I had always been jealous of my friends who could just wake up one day and move anywhere in the world. Most of the people I met in Prague lived out of a suitcase (or two) and they could easily buy a one-way plane ticket on a whim. As much as I wanted to be like them, I just couldn’t let go of all my possessions.
When my husband got a job offer to move to China, I was ecstatic. Moving somewhere crazy and exotic was something I had always dreamed of doing. The only problem? 20 years worth of hoarded books, furniture, clothes and more sentimental knick-knacks than you can possibly imagine. After long hours of research I discovered that just sending 100 kilos overseas would cost me a whopping $2,000!
I wouldn’t have even been able to afford that it if weren’t for my husband. But he understood how much the stuff meant to me. My hoarding started at a young age. I was an only child and always loved to collect trinkets. It got worse once my parents left our home of 8 years to move back to my birthplace. I was terrified of being alone, so I took everything they wanted to throw away to make my tiny unfamiliar apartment feel like home.
Before they moved away, they tried to reason with me and got me to part with over 1,000 books, my large aquarium and a few pieces of furniture. But I took everything else. Including the 15-year-old sofa that had been mine for as long as I can remember. I can still remember crying when my dad took the matching arm chairs apart and burned the wood in a large bonfire to celebrate the move.
I had always known that the time would come to purge my possessions. Luckily, we only had 3 months to get married, apply for a visa and get rid of 98% of everything I owned. This meant ripping off the band-aid quickly! Every weekend was spent photographing books, toys, clothes and my beloved sofa. I’d post them items online in Facebook groups.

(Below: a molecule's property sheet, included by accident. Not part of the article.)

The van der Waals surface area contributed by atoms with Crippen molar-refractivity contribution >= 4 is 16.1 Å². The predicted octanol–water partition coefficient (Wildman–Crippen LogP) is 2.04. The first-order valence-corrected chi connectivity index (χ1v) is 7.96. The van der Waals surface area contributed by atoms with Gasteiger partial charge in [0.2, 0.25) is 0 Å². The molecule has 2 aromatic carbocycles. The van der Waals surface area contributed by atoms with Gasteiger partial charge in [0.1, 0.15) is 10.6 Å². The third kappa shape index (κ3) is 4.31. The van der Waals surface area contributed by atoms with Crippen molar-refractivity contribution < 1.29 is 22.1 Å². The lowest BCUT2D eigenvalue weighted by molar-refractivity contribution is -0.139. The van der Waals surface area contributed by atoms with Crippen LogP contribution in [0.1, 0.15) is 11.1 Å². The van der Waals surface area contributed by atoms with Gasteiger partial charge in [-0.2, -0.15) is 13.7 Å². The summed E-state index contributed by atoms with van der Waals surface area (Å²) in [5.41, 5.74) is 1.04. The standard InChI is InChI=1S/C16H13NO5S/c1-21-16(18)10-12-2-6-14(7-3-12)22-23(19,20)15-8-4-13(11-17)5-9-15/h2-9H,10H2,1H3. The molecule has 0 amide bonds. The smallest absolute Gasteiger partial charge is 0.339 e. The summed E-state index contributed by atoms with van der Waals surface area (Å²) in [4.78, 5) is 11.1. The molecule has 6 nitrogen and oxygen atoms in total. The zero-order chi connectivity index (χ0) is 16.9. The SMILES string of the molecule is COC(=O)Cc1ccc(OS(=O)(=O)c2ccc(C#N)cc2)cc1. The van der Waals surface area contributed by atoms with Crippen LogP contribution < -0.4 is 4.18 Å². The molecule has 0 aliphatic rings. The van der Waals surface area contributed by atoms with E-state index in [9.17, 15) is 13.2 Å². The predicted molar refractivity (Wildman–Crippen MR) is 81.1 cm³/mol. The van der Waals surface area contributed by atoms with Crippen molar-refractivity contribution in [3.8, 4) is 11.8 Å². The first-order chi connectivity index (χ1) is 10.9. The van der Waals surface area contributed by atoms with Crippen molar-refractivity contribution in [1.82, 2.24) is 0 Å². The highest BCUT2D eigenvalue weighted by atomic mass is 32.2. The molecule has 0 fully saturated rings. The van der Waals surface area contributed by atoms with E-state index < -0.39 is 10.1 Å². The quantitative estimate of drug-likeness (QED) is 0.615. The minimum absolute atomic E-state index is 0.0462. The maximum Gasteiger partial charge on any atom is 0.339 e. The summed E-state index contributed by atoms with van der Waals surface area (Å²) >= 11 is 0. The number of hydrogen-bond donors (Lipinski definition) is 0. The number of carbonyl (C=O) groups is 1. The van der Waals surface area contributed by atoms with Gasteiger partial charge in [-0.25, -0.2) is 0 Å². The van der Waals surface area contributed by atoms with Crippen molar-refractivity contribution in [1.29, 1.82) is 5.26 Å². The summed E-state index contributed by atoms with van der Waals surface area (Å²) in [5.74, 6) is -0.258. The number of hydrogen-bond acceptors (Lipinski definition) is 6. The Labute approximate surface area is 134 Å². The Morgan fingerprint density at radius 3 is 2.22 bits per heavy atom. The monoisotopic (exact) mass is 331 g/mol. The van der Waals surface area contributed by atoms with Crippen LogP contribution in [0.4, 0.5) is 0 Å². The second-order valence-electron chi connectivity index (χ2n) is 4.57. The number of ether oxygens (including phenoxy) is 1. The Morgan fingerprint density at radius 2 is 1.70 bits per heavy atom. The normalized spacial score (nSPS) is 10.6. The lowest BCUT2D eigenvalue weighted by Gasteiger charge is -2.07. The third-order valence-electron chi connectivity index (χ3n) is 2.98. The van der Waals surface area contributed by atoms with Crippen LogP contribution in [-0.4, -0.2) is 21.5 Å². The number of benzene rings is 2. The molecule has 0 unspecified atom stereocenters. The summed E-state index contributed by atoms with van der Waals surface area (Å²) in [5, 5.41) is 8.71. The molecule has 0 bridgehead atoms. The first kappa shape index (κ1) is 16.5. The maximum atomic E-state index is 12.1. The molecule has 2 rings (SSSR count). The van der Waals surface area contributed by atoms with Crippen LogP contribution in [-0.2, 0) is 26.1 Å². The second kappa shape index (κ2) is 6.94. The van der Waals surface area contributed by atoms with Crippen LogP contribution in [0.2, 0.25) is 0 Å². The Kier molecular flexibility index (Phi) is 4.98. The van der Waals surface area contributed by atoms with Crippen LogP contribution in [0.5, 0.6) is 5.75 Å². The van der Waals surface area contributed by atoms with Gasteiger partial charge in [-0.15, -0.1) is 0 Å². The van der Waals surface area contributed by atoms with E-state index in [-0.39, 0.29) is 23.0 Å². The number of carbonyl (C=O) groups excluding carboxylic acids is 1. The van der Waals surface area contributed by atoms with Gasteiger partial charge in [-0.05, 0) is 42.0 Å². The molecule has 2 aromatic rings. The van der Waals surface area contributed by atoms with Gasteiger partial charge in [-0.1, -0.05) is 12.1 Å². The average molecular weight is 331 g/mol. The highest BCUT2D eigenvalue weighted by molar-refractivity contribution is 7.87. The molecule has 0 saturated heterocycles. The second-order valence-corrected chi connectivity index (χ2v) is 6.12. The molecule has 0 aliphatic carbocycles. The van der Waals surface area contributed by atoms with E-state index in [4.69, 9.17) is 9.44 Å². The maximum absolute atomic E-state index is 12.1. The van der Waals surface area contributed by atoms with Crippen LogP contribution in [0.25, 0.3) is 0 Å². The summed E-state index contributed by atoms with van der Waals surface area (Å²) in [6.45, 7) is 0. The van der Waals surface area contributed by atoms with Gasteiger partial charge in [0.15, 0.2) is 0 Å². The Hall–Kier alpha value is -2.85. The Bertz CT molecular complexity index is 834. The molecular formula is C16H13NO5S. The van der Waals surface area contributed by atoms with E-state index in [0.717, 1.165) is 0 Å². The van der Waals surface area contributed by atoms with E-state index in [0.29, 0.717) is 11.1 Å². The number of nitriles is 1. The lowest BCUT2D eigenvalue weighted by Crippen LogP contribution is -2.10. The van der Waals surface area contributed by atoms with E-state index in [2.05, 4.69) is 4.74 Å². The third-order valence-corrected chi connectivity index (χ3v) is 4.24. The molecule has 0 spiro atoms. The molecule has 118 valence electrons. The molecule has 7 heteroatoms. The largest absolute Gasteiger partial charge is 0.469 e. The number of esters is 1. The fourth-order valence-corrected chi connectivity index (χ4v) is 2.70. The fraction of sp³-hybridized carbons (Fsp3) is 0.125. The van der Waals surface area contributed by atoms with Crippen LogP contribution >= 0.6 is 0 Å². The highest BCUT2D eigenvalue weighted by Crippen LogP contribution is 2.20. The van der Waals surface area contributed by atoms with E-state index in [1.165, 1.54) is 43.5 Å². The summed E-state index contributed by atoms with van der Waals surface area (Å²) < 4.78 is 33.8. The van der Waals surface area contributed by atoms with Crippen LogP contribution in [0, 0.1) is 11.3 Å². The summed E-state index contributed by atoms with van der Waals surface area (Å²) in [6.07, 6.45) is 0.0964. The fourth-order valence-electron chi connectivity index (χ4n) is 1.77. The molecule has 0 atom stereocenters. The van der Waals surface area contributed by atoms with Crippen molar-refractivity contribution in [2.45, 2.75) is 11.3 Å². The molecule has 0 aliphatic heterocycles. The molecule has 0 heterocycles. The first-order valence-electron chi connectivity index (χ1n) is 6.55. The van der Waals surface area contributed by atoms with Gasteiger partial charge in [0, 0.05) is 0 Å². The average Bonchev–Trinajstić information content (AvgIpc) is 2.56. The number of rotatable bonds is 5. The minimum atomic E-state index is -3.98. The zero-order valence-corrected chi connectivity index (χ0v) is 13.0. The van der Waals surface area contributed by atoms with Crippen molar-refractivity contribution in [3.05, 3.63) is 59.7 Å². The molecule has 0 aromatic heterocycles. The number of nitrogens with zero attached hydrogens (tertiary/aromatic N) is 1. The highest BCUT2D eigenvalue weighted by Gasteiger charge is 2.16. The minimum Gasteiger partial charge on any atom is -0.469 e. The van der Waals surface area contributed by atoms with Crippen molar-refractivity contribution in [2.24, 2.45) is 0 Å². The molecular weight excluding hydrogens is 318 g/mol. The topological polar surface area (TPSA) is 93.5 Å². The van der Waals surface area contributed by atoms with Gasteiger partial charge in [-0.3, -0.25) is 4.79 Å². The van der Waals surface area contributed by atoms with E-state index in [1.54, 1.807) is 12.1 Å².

I sold enough to pay for 50 kilos of the shipping fees, I donated over 200 kilos of clothes and I organized a weekend-long event where dozens of strangers came to my house and took whatever they wanted for free. My sofa was taken by some international students who will spill beers on it and invite friends from all over the world to sleep on it – a much better fate than the smoked armchairs.
Knowing that my stuff was going to new homes all over Prague by so many different people was what got me through it. But I still had to narrow down what I was keeping to just 100 kilos, and it wasn’t easy. I was slightly embarrassed when I had to fill out the shipping forms. Total cost? $2,118. Description of items? Sentimental items. Total value of items? Priceless to me, $20 to anyone else.
Although we were moving to China, we sent these items to my husbands sister in the US. It took about three weeks and I was scared the entire time that something would go wrong. There was a potential $1,000 fee for a police search and of course, things could always get lost or damaged. Fortunately, everything arrived safely.
I can still remember those last few hours before our flight from Prague. We were sitting in a bare apartment with four huge suitcases and six over-sized carry-ons. I had so little left! It was sad, scary but also very freeing. Now, six months later, I can barely remember the contents of the stuff in my sister-in-laws basement.
It took moving to China to realize that it was all just stuff and there were more important things in life – like seeing the world without useless baggage. Although it had been a sacrifice at the time and hurt a lot, giving up almost everything I owned was a blessing in disguise.
Special thanks to Naomi and her blog Probe around the Globe, for inspiring me with her article about selling her lens. Her story about giving up one dream to pursue travel made me want to share my own story. Sometimes we think our problems are so unique – but there is always someone who can relate.